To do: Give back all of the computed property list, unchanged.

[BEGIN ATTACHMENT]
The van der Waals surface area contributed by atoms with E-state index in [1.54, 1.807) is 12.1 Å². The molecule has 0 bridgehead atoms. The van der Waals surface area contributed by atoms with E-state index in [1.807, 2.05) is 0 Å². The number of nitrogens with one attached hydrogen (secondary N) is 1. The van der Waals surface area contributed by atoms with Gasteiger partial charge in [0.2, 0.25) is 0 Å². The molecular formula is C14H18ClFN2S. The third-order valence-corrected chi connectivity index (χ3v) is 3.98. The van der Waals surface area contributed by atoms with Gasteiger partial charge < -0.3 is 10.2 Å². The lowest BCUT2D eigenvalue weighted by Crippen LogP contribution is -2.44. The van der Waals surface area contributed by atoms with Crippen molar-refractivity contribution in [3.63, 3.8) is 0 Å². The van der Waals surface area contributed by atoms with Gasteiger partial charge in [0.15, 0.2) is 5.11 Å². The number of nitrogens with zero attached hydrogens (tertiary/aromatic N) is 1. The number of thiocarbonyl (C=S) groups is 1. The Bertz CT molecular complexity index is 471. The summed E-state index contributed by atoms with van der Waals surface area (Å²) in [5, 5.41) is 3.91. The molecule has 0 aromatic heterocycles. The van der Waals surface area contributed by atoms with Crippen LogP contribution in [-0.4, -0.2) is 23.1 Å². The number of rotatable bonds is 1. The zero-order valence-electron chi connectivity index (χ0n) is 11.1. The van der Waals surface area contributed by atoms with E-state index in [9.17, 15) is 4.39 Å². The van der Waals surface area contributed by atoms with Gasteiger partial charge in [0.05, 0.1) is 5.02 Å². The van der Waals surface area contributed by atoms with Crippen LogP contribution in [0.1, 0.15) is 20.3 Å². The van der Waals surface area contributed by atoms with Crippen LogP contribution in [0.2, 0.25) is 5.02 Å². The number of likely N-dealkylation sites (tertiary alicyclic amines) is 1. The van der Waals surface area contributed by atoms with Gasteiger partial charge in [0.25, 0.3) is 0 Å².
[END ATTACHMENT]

The van der Waals surface area contributed by atoms with E-state index in [1.54, 1.807) is 12.1 Å². The molecule has 0 bridgehead atoms. The van der Waals surface area contributed by atoms with E-state index in [1.807, 2.05) is 0 Å². The number of nitrogens with one attached hydrogen (secondary N) is 1. The van der Waals surface area contributed by atoms with Gasteiger partial charge in [0.2, 0.25) is 0 Å². The molecular formula is C14H18ClFN2S. The third-order valence-corrected chi connectivity index (χ3v) is 3.98. The van der Waals surface area contributed by atoms with Gasteiger partial charge < -0.3 is 10.2 Å². The lowest BCUT2D eigenvalue weighted by Crippen LogP contribution is -2.44. The van der Waals surface area contributed by atoms with Crippen molar-refractivity contribution in [3.63, 3.8) is 0 Å². The van der Waals surface area contributed by atoms with Gasteiger partial charge in [0.15, 0.2) is 5.11 Å². The number of nitrogens with zero attached hydrogens (tertiary/aromatic N) is 1. The number of thiocarbonyl (C=S) groups is 1. The Bertz CT molecular complexity index is 471. The summed E-state index contributed by atoms with van der Waals surface area (Å²) in [5, 5.41) is 3.91. The molecule has 0 aromatic heterocycles. The van der Waals surface area contributed by atoms with Crippen LogP contribution in [-0.4, -0.2) is 23.1 Å². The number of rotatable bonds is 1. The zero-order valence-electron chi connectivity index (χ0n) is 11.1. The van der Waals surface area contributed by atoms with E-state index in [9.17, 15) is 4.39 Å². The van der Waals surface area contributed by atoms with Gasteiger partial charge in [0.05, 0.1) is 5.02 Å². The van der Waals surface area contributed by atoms with Crippen LogP contribution in [0.1, 0.15) is 20.3 Å². The van der Waals surface area contributed by atoms with Crippen LogP contribution in [0.2, 0.25) is 5.02 Å². The number of likely N-dealkylation sites (tertiary alicyclic amines) is 1. The van der Waals surface area contributed by atoms with Gasteiger partial charge in [0.25, 0.3) is 0 Å².